Something Wicked This Way ComesSomething Wicked This Way Comes by Ray Bradbury
My rating: 5 of 5 stars

One of my most personally influential books ever, I first read “Something Wicked This Way Comes” in fifth grade in our ad-hoc honors English program taught by Mrs. Clark. This is the same Mrs. Clark who encouraged me to audition for the local playmakers production of “Oliver,” and when I said I didn’t know any of the songs in the musical, said to me, “Well, just sing Happy Birthday, then.” I did, and got the much coveted role of Orphan and Fagin’s boy. This is the same Mrs. Clark who staged a small-time production of a play called, “The Miss Witch Contest.” After I noticed that there were virtually no good male roles, I asked whether I could audition for the Queen Witch? She thought a moment, then said, “Why not?” The rest is history, and though I may have made myself somewhat of a fifth grade outcast, I nevertheless shone in her eyes, and that meant ever so much to me, then and now.

Ray Bradbury is a masterful storyteller, and in “Something Wicked This Way Comes” teaches us about the nature of evil, and our need to come to terms with mortality, all while situating his story within the fantasy realm of a wicked carnival which has come to town. Two boys, Will Halloway and Jim Nightshade, are best friends, virtually the same age, and are inexorably drawn to the spectacle and the lure of darkness, the strange scent evil sends off which alternately attracts and repels. This story, without ever moralizing, teaches us how to confront darkness, both the darkness outside and within us, and also shows us the temptation to take the easy way out, especially if we’re given the opportunity to make a deal with the dark side of human nature to extend our lives to an unnatural length, all at the cost of our soul.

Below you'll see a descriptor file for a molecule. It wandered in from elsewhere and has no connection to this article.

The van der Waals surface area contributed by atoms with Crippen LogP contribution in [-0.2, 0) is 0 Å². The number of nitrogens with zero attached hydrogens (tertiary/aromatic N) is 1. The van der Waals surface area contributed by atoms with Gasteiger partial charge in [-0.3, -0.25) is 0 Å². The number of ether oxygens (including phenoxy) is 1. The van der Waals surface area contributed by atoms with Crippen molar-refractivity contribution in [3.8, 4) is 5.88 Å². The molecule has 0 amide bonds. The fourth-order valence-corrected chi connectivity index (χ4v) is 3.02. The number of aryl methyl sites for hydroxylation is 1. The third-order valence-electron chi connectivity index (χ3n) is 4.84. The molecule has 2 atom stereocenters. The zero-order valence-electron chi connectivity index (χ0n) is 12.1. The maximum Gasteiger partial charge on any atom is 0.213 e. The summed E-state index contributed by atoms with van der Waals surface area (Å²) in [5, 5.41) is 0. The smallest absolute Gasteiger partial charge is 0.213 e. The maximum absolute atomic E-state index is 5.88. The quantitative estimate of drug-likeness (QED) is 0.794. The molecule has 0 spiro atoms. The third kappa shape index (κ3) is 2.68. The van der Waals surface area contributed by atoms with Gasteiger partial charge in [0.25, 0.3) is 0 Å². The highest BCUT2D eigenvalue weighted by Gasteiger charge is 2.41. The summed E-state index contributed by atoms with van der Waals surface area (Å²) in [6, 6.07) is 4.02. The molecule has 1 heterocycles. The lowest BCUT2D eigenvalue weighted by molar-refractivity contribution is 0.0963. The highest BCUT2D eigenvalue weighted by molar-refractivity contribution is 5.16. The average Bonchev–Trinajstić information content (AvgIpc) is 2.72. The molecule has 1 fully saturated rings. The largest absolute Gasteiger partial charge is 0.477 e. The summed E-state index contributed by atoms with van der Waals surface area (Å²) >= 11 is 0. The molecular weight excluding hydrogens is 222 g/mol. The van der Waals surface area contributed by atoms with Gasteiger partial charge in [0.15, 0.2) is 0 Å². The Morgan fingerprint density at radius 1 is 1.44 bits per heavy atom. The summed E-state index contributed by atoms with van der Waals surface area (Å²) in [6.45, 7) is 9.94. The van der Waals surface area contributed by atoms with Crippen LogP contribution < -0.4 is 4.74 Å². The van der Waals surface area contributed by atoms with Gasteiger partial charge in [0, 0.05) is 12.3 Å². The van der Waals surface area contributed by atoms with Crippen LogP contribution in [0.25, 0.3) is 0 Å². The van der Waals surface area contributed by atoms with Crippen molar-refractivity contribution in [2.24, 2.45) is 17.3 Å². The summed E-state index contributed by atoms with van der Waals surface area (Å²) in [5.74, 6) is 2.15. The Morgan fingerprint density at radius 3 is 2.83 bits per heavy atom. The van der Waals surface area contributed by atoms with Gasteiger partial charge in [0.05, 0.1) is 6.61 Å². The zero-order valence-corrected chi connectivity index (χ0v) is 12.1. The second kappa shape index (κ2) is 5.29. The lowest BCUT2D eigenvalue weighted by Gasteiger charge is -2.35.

I had avoided rereading this book for many years now because I feared it would not live up to the way it impacted my fifth grade mind. I never looked at a carnival the same way, and have always been fascinated by their here-today, gone-tomorrow nature. Something that breezes into town on a stiff wind to tempt us with its many lurid technicolor and cotton candy sweet offerings. Rereading this book didn’t disappoint in the slightest, and I was amazed, as someone who’s attempting to be a writer myself, at the complexity of what is conveyed in a deceptively simple tale.

I rarely say this: rush out and read this! You will appreciate the simplicity and intricacies of your life all that much more.

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